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House of Commons Meeting - Tackling Slavery On Our Streets.

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House of Commons

London, England WC1

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Join us at our meeting hosted by Sarah Champion MP where we discuss the issue of “slavery on our streets” and the growing problem of human trafficking.

In the UK there are estimated to be at least 13,000 victims, many of them in London and who are trapped in sexual exploitation, forced labour, and domestic servitude.

Kevin Hyland, the Independent Anti-Slavery Commissioner has said, “London has a huge population with busy airports and a big economy. There is immense demand for illicit services. Compared to smuggling guns or drugs, trafficking of people has been seen as low-risk. We need to develop an understanding of the whole threat picture.”

We often think that modern slavery and human trafficking is not our problem as it happens elsewhere and in other countries. But modern slavery is an appalling crime. It can affect men, women and children – many of whom are British. It is happening right now, often under our noses, and it impacts across every level of society.

Victims of slavery who have acted as witnesses in the prosecution of their traffickers are ending up destitute and homeless on the streets of Britain and other potential whistleblowers, left without accommodation or access to support services for weeks after being identified as victims of slavery, have been forced to return to their traffickers simply to keep a roof over their heads.

This is a major problem that needs addressing urgently and this will be the topic of this meeting.


Sarah Champion is a British politician and MP for Rotherham. Before entering Parliament, she ran art workshops and was employed as the Chief Executive of a children's hospice in Rotherham. Sarah has championed tackling Child Abuse and trafficking and has had an impact on legislation. She has caused controversy with her outspoken remarks about the “grooming” of young people but she has not been afraid to bring this issue into the public domain for discussion and debate.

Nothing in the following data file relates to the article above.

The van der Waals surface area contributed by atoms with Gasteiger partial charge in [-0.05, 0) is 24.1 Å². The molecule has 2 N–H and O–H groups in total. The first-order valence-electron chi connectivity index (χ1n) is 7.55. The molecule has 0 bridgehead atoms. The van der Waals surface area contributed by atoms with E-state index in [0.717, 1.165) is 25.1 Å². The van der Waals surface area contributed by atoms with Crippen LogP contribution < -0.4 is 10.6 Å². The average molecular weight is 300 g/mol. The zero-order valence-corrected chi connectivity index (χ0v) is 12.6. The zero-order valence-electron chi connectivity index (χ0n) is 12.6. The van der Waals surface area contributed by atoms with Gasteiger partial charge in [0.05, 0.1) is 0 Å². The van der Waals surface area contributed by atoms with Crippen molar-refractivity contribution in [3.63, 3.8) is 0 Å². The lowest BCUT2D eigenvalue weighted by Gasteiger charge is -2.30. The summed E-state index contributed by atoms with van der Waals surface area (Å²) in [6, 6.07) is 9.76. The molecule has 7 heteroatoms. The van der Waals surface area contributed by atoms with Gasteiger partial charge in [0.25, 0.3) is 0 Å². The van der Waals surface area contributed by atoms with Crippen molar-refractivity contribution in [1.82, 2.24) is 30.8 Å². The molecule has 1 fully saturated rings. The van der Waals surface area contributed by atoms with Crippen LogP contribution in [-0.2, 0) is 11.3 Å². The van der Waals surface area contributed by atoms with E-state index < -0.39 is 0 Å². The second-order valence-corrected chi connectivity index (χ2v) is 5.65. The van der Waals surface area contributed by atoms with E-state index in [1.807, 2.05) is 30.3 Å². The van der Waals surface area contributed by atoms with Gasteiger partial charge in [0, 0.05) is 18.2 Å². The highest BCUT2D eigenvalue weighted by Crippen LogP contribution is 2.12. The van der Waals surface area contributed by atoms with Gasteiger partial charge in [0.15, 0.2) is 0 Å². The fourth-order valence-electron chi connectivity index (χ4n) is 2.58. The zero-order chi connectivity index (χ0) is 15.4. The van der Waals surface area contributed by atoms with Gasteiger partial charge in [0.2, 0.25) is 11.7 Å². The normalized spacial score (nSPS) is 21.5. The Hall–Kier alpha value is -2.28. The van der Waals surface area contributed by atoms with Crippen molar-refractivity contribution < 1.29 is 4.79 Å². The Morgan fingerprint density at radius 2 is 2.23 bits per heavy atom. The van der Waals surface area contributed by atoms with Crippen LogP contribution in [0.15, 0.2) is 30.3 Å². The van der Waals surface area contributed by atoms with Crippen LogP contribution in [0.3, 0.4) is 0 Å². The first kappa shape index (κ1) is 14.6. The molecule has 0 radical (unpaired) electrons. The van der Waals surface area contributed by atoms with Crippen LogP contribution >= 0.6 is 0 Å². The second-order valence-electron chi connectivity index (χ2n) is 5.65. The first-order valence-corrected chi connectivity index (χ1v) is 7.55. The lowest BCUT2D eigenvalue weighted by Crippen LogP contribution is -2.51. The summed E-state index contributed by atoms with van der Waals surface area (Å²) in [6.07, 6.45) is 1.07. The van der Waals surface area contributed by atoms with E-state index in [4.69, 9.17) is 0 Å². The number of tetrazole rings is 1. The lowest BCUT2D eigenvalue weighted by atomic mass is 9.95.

Kate Roberts is Head of Office at the Human Trafficking Foundation and has over 10 years experience in anti trafficking work gained from working at Kalayaan, a UK charity where she led on policy and delivered legal advice and direct support to migrant domestic workers in the UK, many of who have been trafficked. Kate has an in depth knowledge of the UK’s anti trafficking and anti slavery measures having been a First Responder to the UK’s National Referral Mechanism since the system was developed in 2009 until leaving Kalayaan in 2016 and as a founder member of the Anti Trafficking Monitoring Group. Kate has used this experience to influence anti trafficking policy and awareness raising. Kate has given evidence to several parliamentary inquiries and committees, including at all stages of the Modern Slavery Bill. Kate has extensive experience of working with the media.

We will have two case studies of people and organisations working with those who have been trafficked.

Sara Cottingham leads the Sophie Hayes Foundation Day 46 Outreach work, which provides coaching, access into education, training and work for female survivors of trafficking. The Sophie Hayes Foundation was set up and inspired by Sophie and a small team in January 2012 and now works with those who have been trafficked.

Emilie Martin has 13 years’ experience in Anti-Trafficking. In February 2017, Emilie joined the Salvation Army as operations manager, supporting potential victims (PVOT). Her journey started in 2004, and shaped her legal degree where she completed her final year dissertation on this topic. Emilie was called to the Bar at Lincoln’s Inn in March 2012. Emilie joined the Home Office in 2009 as a competent authority and asylum case owner. In June 2012, she specialised in trafficking appeals as a senior Presenting Officer. In 2015, Emilie joined Hestia as service manager. There, she managed over 45 staff, overseeing five safe houses and London’s outreach service, the largest outreach service nationally.

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London, England WC1

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